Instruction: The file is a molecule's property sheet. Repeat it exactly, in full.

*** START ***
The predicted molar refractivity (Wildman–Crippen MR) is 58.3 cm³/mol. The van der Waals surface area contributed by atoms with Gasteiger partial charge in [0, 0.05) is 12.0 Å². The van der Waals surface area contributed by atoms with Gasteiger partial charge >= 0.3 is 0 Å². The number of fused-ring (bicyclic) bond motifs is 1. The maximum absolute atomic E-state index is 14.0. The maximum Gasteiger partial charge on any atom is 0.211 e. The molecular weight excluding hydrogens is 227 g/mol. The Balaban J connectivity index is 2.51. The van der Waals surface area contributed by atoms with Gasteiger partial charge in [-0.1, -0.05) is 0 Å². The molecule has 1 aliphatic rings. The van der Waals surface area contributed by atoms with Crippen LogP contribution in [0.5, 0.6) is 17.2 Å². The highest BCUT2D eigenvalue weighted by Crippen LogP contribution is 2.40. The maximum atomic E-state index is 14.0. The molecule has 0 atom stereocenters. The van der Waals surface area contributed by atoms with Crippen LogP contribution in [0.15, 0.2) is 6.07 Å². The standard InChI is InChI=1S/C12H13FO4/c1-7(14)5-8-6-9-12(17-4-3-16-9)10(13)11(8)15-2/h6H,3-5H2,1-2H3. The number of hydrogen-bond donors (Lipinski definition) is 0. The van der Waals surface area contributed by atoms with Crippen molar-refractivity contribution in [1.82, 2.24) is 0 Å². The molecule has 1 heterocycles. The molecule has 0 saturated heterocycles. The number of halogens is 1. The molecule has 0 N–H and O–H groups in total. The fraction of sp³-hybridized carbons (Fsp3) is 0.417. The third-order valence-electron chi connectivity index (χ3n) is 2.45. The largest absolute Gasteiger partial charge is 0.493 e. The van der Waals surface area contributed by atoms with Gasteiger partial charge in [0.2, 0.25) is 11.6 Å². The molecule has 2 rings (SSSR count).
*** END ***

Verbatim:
The predicted molar refractivity (Wildman–Crippen MR) is 58.3 cm³/mol. The van der Waals surface area contributed by atoms with Gasteiger partial charge in [0, 0.05) is 12.0 Å². The van der Waals surface area contributed by atoms with Gasteiger partial charge >= 0.3 is 0 Å². The number of fused-ring (bicyclic) bond motifs is 1. The maximum absolute atomic E-state index is 14.0. The maximum Gasteiger partial charge on any atom is 0.211 e. The molecular weight excluding hydrogens is 227 g/mol. The Balaban J connectivity index is 2.51. The van der Waals surface area contributed by atoms with Gasteiger partial charge in [-0.1, -0.05) is 0 Å². The molecule has 1 aliphatic rings. The van der Waals surface area contributed by atoms with Crippen LogP contribution in [0.5, 0.6) is 17.2 Å². The highest BCUT2D eigenvalue weighted by Crippen LogP contribution is 2.40. The maximum atomic E-state index is 14.0. The molecule has 0 atom stereocenters. The van der Waals surface area contributed by atoms with Crippen LogP contribution in [0.15, 0.2) is 6.07 Å². The standard InChI is InChI=1S/C12H13FO4/c1-7(14)5-8-6-9-12(17-4-3-16-9)10(13)11(8)15-2/h6H,3-5H2,1-2H3. The number of hydrogen-bond donors (Lipinski definition) is 0. The van der Waals surface area contributed by atoms with Crippen molar-refractivity contribution in [1.82, 2.24) is 0 Å². The molecule has 1 heterocycles. The molecule has 0 saturated heterocycles. The number of halogens is 1. The molecule has 0 N–H and O–H groups in total. The fraction of sp³-hybridized carbons (Fsp3) is 0.417. The third-order valence-electron chi connectivity index (χ3n) is 2.45. The largest absolute Gasteiger partial charge is 0.493 e. The van der Waals surface area contributed by atoms with Gasteiger partial charge in [0.2, 0.25) is 11.6 Å². The molecule has 2 rings (SSSR count).